However, in European Cinema, the linear nature of the narrative is usually quite disrupted and the discourse of the film has no complete resolution. This can be established by the film Les Quatre Cents Coups; a story about a young boy who through chance events finally runs away from his life. At the end, we see the adolescent in a freeze frame shot (which in European cinema is a technical device favoured for portraying situations of an unresolved nature), where he stands at the sea's edge staring at the camera in a distant gaze. This portrays a completely unresolved situation, as the spectator has no idea of what the character will do next.
Within the narrative of film are found storylines and themes and it was portrayed by Goddard and Gorin that Hollywood cinema had a main simple theme which ran throughout the diegesis, unlike European cinema which was more complex with multiple themes. The main motivation of the classical Hollywood film Armageddon's was saving the world, although there were slight sub plots dealing with individual characters such as the romance between Grace and A.J. However, this can be contrasted with a French director creating a European film known as Fifth Element where the audience sees multiple diegesis. The main storyline involves a huge fireball of evil threatening to eliminate all life unless four stones representing the elements earth, wind, fire and water are linked to an unknown fifth element, which is the protagonists aim. However, as this is a European film the story is much more complex displayed through Bessons use of fragmentated shots jumping from one storyline to another. Bessons continuous cuts from Zorg (evils aid) to Leeloo (the fifth element) once the audience find that the Mangalalores (warrior aliens) have not got the elements portray Leeloo laughing then another scene with Zorg acting very annoyed, then cutting back to Leeloo explaining that she knows where the stones are, leading to the interconnection of shots. Thus establishing that there are multiple storylines running throughout the film while at the same time demonstrating a very disruptive liner narrative.
The main protagonists can also be different in types of cinema. This is demonstrated through the fact that in Hollywood cinema there are conventional strong heroic figures as in Armageddon the Protagonist (Harry) commits himself to death to save the world and does not seem scared at all. However, in Fifth Element, a European film the spectator sees the male protagonist act slightly worried by the idea of being blown up when the Mangalalores point a massive gun at him.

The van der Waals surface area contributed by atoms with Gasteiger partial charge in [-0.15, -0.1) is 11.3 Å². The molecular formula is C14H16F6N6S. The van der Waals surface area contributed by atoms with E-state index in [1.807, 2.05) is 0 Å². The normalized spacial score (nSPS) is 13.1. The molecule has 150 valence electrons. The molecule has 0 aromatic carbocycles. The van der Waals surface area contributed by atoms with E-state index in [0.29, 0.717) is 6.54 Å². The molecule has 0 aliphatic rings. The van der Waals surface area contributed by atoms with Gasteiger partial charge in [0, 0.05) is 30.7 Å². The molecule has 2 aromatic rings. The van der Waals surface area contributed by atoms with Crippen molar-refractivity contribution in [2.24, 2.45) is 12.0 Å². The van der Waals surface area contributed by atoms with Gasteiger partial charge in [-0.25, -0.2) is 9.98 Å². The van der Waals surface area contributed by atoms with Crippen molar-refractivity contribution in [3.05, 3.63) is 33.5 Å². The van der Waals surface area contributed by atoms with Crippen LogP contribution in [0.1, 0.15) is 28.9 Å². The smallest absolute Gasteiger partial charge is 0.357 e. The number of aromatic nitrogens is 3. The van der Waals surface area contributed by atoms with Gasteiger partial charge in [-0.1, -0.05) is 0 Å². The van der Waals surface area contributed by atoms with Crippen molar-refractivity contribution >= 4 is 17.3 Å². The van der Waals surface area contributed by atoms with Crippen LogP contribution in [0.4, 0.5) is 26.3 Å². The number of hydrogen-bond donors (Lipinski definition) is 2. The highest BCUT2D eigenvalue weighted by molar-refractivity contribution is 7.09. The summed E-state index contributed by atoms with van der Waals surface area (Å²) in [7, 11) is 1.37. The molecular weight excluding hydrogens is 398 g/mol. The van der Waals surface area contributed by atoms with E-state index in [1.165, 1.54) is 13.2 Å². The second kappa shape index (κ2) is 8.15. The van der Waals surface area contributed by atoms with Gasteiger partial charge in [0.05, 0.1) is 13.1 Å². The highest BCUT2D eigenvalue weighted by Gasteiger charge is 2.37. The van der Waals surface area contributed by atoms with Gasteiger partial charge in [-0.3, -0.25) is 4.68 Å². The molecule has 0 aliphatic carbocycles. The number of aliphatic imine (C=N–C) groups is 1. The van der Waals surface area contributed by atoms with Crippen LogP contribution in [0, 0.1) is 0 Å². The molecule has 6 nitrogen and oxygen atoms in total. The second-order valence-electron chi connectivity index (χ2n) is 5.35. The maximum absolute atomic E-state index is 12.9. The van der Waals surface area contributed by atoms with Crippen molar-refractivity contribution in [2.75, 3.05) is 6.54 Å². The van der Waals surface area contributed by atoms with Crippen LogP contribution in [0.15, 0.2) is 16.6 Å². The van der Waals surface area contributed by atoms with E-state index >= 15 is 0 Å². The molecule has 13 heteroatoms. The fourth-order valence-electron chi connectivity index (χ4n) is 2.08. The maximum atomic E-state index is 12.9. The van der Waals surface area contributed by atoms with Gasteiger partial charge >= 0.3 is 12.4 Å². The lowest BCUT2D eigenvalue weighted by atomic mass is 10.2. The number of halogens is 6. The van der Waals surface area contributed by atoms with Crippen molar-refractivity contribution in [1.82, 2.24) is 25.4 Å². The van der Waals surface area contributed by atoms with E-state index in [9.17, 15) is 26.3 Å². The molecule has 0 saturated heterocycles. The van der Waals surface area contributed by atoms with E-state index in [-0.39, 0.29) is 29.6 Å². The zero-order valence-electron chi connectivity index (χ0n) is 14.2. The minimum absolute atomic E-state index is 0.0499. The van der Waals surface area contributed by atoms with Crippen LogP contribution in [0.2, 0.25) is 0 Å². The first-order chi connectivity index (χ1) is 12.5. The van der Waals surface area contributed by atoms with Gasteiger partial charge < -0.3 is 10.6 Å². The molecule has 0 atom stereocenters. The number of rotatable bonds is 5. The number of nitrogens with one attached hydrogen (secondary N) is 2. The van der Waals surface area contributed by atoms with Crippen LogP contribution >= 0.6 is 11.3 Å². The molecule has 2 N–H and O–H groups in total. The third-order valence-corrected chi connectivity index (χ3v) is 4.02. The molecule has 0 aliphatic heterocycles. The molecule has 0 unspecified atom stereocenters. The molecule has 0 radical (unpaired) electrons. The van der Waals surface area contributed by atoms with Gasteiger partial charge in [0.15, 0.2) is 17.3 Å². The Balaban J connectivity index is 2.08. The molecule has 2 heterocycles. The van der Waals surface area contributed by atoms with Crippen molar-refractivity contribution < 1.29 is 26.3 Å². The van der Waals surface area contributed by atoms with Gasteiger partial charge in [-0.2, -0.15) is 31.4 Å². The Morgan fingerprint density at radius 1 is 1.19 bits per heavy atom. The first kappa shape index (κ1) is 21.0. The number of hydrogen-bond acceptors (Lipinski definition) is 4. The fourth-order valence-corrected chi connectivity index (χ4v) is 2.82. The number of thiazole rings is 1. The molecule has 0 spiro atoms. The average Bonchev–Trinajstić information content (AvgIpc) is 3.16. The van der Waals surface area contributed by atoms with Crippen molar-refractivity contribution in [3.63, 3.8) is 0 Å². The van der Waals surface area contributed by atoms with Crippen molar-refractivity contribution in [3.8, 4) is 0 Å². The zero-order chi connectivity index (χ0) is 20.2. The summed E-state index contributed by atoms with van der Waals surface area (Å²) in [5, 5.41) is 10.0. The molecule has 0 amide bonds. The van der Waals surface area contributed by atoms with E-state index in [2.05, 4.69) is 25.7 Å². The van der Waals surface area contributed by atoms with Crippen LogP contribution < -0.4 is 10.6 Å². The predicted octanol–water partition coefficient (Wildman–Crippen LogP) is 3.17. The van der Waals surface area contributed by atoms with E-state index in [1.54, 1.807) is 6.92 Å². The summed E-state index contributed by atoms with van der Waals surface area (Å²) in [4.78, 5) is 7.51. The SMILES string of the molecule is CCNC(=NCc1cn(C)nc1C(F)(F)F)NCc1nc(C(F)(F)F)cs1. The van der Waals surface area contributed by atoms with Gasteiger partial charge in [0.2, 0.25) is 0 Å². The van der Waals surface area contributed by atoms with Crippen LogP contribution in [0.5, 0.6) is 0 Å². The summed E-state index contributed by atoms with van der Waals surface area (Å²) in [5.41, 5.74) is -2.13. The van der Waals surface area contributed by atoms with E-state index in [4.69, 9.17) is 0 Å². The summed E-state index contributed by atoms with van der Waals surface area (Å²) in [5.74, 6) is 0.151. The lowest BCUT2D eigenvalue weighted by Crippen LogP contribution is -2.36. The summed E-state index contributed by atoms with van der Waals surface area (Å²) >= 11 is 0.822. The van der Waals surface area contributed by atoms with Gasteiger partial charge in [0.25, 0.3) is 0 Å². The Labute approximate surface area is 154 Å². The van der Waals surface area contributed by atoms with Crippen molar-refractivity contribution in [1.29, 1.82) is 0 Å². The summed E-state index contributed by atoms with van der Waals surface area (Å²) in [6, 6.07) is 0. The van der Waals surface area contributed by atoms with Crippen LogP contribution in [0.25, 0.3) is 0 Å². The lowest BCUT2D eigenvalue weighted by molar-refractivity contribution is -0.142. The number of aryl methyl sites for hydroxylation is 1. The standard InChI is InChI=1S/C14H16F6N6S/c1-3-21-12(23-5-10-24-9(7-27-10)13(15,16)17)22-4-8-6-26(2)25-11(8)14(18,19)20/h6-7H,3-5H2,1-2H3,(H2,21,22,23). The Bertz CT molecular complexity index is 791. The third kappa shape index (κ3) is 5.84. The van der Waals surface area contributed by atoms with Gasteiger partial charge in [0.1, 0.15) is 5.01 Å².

Another key way that these types of cinema are shown to be different is through their culture and style. Traditional Hollywood cinema normally would not portray foreign elements however European cinema focuses on these. For example in Fifth Element and 400 Blows, the audience identify with new languages, the first being an invented vocabulary and in the second, French dialogue with subtitles. The foreign elements additionally are shown in fifth Element by using Berets on the military and by the line of international actors being Milla Jovovich (Leeloo) who is Russian and the director is French.
However, the Fifth Element although a European film clearly has an "American edge" through its spectacular special effects and action sequences as well as the protagonist being a major actor in America. This all had an effect on it being a blockbuster hit in Europe and America making this European film a hybrid of America. Usually European films are only played abroad in small art house industry (such as 400 Blows) but wider markets could be achieved if the film was made in English and the production co-financed by American companies thus establishing industries to work in different ways.
There are many differences that can be established between Hollywood and European Cinema. The main ones portray Hollywood cinema to have a linear narrative with closure and a main theme running throughout, while European cinema deals with a non-linear narrative, multiple diegesis and no resolution with foreign elements established throughout.
Word Count: 902
Branston, Gill and Stafford, Roy, The Media Student's Book (Routledge: London, New York, 1999).
Forbes, Jill & Street, Sarah, European Cinema, An Introduction (Palgrave: New York, London)
Hill, J and Gibson, P, Edited by. World Cinema Critical Approaces, Luc Benson by Susan Hayward(Oxford University Press: Oxford, New York, 2000).
Thompson, K & Bordwell, D, Film History 2nd Ed (Mc Graw Hill: Boston, New York, London 1994).
Fifth Element Website - http://www.sonypictures.com/Pictures/SonyMovie…/besson4.ht (1997 Columbia Pictures Industries)
Bay, Michael. Armageddon, 1996, American.
Besson, Luc. Fifth Element, 1999, French.
Truffaut Francois, Les Quatre Cents Coups (The 400 Blows), 1959, French.
Jill Forbes & Sarah Street, European Cinema, An Introduction (Palgrave: New York, London) p 36.
Ibid p 37
Ibid p 37
Gill Branston and Roy Stafford, The Media Student's Book (Routledge: London, New York, 1999). P365
Michael Bay, Armageddon. (Film)
Truffaut Francois, Les Quatre Cents Coups (400 Blows), 1959
Kristin Thompson & David Bordwell, Film History 2nd Ed (Mc Graw Hill: Boston, New York, London), 1994. p445-6
Luc Besson, Fifth Element.
http://www.sonypictures.com/Pictures/SonyMovie…/besson4.ht (1997 Columbia Pictures Industries)
John Hill and Pamela Church Gibson, Edited by. World Cinema Critical Approaces, Luc Benson by Susan Hayward(Oxford University Press: Oxford, New York, 2000). p112
Kristin Thompson & David Bordwell, Film History 2nd Ed (Mc Graw Hill: Boston, New York, London), 1994. p712
Ibid p 711